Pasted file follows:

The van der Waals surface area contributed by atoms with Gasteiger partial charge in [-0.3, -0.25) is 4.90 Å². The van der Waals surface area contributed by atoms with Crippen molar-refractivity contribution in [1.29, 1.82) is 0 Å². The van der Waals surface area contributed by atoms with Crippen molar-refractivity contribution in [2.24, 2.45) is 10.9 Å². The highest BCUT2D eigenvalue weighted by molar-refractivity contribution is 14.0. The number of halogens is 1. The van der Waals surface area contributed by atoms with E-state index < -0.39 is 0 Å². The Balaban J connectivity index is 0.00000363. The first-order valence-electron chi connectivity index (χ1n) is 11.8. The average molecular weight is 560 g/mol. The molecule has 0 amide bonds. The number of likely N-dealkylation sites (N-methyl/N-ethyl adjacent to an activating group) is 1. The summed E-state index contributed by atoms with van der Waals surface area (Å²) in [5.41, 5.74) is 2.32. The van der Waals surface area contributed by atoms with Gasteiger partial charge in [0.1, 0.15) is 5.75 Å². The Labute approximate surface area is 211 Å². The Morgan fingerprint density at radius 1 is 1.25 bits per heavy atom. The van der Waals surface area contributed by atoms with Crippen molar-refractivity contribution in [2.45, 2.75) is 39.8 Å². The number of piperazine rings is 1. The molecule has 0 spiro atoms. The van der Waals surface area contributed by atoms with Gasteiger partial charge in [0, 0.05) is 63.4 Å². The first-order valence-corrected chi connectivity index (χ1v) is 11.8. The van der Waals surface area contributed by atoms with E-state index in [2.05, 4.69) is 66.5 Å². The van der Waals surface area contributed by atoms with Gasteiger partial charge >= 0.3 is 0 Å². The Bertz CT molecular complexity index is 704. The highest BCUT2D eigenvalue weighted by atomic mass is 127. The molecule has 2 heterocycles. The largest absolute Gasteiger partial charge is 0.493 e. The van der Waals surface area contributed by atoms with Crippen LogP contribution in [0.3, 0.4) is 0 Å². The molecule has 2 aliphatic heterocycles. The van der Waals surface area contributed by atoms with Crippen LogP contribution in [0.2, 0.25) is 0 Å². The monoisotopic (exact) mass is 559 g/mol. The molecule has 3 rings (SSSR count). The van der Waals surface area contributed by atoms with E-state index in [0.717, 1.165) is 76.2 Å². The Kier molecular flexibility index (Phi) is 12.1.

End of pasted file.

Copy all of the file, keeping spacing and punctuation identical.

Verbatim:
The van der Waals surface area contributed by atoms with Gasteiger partial charge in [-0.3, -0.25) is 4.90 Å². The van der Waals surface area contributed by atoms with Crippen molar-refractivity contribution in [1.29, 1.82) is 0 Å². The van der Waals surface area contributed by atoms with Crippen molar-refractivity contribution in [2.24, 2.45) is 10.9 Å². The highest BCUT2D eigenvalue weighted by molar-refractivity contribution is 14.0. The number of halogens is 1. The van der Waals surface area contributed by atoms with E-state index < -0.39 is 0 Å². The Balaban J connectivity index is 0.00000363. The first-order valence-electron chi connectivity index (χ1n) is 11.8. The average molecular weight is 560 g/mol. The molecule has 0 amide bonds. The number of likely N-dealkylation sites (N-methyl/N-ethyl adjacent to an activating group) is 1. The summed E-state index contributed by atoms with van der Waals surface area (Å²) in [5.41, 5.74) is 2.32. The van der Waals surface area contributed by atoms with Gasteiger partial charge in [0.1, 0.15) is 5.75 Å². The Labute approximate surface area is 211 Å². The Morgan fingerprint density at radius 1 is 1.25 bits per heavy atom. The van der Waals surface area contributed by atoms with Crippen molar-refractivity contribution in [2.45, 2.75) is 39.8 Å². The number of piperazine rings is 1. The molecule has 0 spiro atoms. The van der Waals surface area contributed by atoms with Gasteiger partial charge in [0, 0.05) is 63.4 Å². The first-order valence-corrected chi connectivity index (χ1v) is 11.8. The van der Waals surface area contributed by atoms with E-state index in [2.05, 4.69) is 66.5 Å². The van der Waals surface area contributed by atoms with Gasteiger partial charge >= 0.3 is 0 Å². The Bertz CT molecular complexity index is 704. The highest BCUT2D eigenvalue weighted by atomic mass is 127. The molecule has 2 heterocycles. The largest absolute Gasteiger partial charge is 0.493 e. The van der Waals surface area contributed by atoms with Crippen LogP contribution in [0.3, 0.4) is 0 Å². The molecule has 2 aliphatic heterocycles. The van der Waals surface area contributed by atoms with Crippen LogP contribution in [0.2, 0.25) is 0 Å². The monoisotopic (exact) mass is 559 g/mol. The molecule has 3 rings (SSSR count). The van der Waals surface area contributed by atoms with E-state index in [0.717, 1.165) is 76.2 Å². The Kier molecular flexibility index (Phi) is 12.1.